Hilariously, under Patti Garibay's leadership, I thrived academically and socially. I felt confident and secure, I grew to understand myself and had a clearer idea of my place in the world than I had ever had before. To learn that she founded a group that seeks to disenfranchise me and all of my GLBTQ brethren is a slap in the face, not only to my adult self but to the 8th grade girl inside my soul who struggled with feeling different. The culture she perpetuates by not addressing the benefits of GSUSA, in the face of the current attempts to slam the GSUSA's image, is to actively hurt girls. The arrogance of a Christian organization thinking they are the only/best alternative to the secular GSUSA is completely counter to anything I ever learned about Christianity in this country. Garibay, and the AHG, is complicit in every assault, verbal or otherwise, made against young girls who are doing things like selling cookies outside the grocery store so long as she refuses to publicly state that GSUSA is a great option for girls looking for a secular service organization. And in general, fundamentalist Christianity is to blame for creating this culture of hostility. With politicians like Santorum as the face of conservative/fundamentalist Christian ideology, we are well on our way to creating our own version of the same Sharia Law-motivated theocracies right wing politicians like to condemn. Refusing to acknowledge that our forefathers created a secular state, and that they had every intention of keeping it that way, is reckless.

So. What's up with you?

ETA - some reading materials
Girl Scouts - The Culture Wars' Tiniest Soldiers : Jezebel
Queeries - How to Fight With a Cookie Monster : Huffington Post
Robert McCartney - Don't fall for smears against the Girl Scouts : The Washington Post
Girl Scouts' Critics : Too Extreme to Succeed : The Washington Post


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** Even though 99% of ALL American women do, including Christians.
Photo: Lesbian Cookie Feast, by me, via Instagram

4 comments:

  1. If there is anything I learned from planning my own wedding is this: do what makes you happy! The wedding is about you and your intended, not your guests. I found out who really had my best interests at heart this way. Unfortunately, I found out that it wasn't very many :P lol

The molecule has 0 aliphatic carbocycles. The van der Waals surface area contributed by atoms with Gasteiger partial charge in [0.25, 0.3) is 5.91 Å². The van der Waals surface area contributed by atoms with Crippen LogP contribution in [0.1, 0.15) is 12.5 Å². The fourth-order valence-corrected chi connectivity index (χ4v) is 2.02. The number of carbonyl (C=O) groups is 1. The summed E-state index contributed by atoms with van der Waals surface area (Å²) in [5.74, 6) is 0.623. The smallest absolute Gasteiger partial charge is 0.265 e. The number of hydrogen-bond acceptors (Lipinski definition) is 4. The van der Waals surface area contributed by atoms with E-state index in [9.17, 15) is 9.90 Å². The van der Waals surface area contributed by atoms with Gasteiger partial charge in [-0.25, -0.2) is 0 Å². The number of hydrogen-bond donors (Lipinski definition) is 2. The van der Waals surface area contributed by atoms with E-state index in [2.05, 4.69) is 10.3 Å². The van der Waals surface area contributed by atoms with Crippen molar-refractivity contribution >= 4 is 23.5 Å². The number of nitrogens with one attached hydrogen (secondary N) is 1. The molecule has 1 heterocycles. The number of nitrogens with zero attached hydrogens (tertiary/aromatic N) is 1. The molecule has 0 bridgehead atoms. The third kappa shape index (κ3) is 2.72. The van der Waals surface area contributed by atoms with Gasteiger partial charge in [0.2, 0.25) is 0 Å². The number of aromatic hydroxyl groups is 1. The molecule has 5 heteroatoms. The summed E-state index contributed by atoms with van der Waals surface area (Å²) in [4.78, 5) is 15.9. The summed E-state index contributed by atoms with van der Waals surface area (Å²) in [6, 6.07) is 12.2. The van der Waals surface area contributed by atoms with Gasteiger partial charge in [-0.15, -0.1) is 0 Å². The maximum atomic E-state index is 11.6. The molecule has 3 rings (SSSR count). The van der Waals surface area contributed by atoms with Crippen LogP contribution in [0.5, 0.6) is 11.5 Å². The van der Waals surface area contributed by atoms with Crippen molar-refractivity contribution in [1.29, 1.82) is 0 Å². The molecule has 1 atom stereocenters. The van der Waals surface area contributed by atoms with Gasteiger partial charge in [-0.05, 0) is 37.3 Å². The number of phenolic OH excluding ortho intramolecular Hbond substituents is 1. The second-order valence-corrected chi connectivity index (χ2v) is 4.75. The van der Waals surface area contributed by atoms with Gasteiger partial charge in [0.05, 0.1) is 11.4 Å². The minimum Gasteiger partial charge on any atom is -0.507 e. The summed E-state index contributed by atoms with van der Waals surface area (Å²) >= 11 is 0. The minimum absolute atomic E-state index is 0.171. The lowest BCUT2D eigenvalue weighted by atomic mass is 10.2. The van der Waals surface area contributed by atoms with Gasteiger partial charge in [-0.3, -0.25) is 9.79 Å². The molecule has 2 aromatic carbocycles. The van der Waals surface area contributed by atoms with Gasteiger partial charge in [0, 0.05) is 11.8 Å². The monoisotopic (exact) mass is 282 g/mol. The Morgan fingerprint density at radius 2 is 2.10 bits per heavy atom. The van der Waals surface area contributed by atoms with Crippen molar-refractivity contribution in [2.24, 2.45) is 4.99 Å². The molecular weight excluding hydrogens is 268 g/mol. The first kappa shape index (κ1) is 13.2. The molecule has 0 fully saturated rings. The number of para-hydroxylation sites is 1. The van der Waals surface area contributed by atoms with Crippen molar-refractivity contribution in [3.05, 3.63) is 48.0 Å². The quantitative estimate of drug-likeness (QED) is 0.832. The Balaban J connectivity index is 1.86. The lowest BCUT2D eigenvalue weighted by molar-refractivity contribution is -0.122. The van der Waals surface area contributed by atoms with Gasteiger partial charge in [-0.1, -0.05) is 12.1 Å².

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  2. Yes, people can be judge-y and it makes wedding decisions take on a whole new level of difficulty. Polite people will refrain from judging out loud, and you can always try reminding yourself than anyone impolite enough to judge your decisions to your face probably isn't worth worrying about (easier said than done, true).

    You want your guests to be comfortable (made aware of what to expect so they can dress/eat/etc appropriately, fed, watered, not freezing or getting heat stroke) but you don't need them to want to move in to your wedding permanently. Meaning, they will be fine if the food isn't their first choice or if you aren't stocking their brand of alcohol or if you don't play their favorite song. Again, telling you not to worry is easier said than done.

    I don't know if I'm seriously out of the loop, but I was shocked by the American Heritage Girls issue. I had no idea this was going on and it's so maddening. I wasn't a very good girl scout (just loved the camping + the hanging out and never really got any badges to speak of) but this makes me so sad.

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  3. Hi Meaghan, wanted to drop by and say hello! Thanks for your comment over at APW. And not to make my initial comment negative but I've been in a fury over Georgia's recent passage of HB 954 (waiting on Governor's signature which will likely happen) which bans all abortions after 20 weeks--with no exceptions. It's being called the "women as livestock" bill. (Here)

    Also, you can bet there will be Girl Scout cookies will be at our wedding. :)

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  4. I'm glad I stumbled on this blog post. I just took over my daughter's GS troop this year (daisies and brownies) and although I am a liberal, not all moms in our group are but none of the "GS is a liberal cesspool" stuff has ever come up. I guess I have googled too much but it really makes me sad that so many crazy people have decided that learning things like 'be a sister to every girl scout' and 'be kind to the environment' is suddenly OMGLIBERALAGENDA. I've only been doing this a couple of months and already I try to stay away from online GS message boards because of all the people whining about the supposed liberal agenda of teaching girls to be who they were born to be and to not exclude others for differences.

    I have been reading up on the AHG program because some of their badge requirements are more hands on and less "talk about our feelings" than the current GSUSA program. But the fact that they basically ripped off GS completely and just added a few bigoted views is sickening.

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All content © Meaghan O'Malley, 2009-2012. Header image by Rebekka Seale.